site of a proposed structure and reflecting the interference of local topographical The model imp
features. tally isotropic tu
Hitherto, it has been the general practice to derive the required statistical I suggested in whic
descriptions from surface observations at nearby points, such as airports and proposed appears
harbours. Unfortunately, the quality and consistency of these observations and the prelimina
may be affected by the local and directional character of the terrain, the siting + Maps of o anc
and possible relocation of the anemometer and the encroachment of urban 1300 m above m
development. Occasionally, adjustments can be made for terrain influences however, above tl
using wind tunnel tests on scale topographic models or anemometer/site
correlations, but this cannot be done regularly. These difficulties in establishing b Distribution of
wind climate at a particular location have been discussed more fully in earlier It is found straigl
papers (Davenport, 1960, 1968). probability densi
An alternative approach is to describe wind climate in terms of winds at given by:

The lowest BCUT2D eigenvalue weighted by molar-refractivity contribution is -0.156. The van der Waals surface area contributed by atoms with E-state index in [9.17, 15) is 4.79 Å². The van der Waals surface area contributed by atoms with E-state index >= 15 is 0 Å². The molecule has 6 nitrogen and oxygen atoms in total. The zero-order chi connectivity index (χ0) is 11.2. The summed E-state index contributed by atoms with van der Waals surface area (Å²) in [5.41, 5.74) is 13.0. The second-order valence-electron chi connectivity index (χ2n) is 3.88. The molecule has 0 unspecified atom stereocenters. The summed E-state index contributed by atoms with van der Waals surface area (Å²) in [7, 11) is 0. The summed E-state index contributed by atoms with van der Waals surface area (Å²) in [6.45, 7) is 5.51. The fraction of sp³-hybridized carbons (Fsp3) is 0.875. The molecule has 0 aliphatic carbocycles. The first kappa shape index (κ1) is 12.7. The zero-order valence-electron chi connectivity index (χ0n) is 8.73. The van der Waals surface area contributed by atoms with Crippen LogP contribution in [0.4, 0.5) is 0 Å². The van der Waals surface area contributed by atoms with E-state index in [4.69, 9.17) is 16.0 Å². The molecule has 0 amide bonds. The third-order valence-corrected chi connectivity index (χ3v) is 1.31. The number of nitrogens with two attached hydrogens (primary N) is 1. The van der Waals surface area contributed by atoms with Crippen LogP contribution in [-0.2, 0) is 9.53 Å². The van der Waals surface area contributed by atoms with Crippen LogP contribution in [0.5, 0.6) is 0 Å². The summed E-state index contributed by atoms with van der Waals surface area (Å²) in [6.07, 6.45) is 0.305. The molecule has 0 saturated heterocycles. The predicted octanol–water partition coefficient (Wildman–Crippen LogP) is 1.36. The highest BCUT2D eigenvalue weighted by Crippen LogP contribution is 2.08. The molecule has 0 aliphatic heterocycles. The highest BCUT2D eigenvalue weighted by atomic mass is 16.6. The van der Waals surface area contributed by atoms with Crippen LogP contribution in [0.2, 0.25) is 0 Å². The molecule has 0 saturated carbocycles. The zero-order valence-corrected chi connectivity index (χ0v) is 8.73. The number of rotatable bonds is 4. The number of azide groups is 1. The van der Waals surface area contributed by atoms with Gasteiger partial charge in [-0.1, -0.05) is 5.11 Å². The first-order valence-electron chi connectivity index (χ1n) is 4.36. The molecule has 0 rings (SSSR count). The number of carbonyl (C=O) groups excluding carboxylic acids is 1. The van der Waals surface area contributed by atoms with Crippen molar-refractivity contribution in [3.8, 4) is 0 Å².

gradient height. These occur at the top of the atmospheric boundary layer and

Atmosphere Volume 10 Number 3 1972 Statir

1 7 of are relatively independent of terrain effects. Winds at lower levels can be deduced
using theoretical and empirical wind profiles appropriate to the terrain condi-
! tions. Furthermore, the wind climate at gradient height is applicable to broad
FS geographic regions and so can be determined from observations at points
Western Ontario, relatively remote from the site in question, or more usefully, from maps of
gradient wind characteristics. The initial development of these maps is described
in this paper.

2 Statistical descriptions of gradient wind climate

t Several interrelated statistical models are employed in the description of the
gradient wind climate presented here. These comprise:
s and subsequent map-
a) The distribution of wind velocities having regard for direction; because of
ied out for 300 and 500 m
level and were based on t the cyclic seasonal variations, these are broken down into monthly periods.
b) The distribution of scalar wind speeds.
statistical models: the
c) The distribution of the extreme annual wind speeds.
ussian distribution of
:s characterized by the The theoretical background is summarized below.
and standard vector a The Bioariate Normal Distribution of Wind Velocities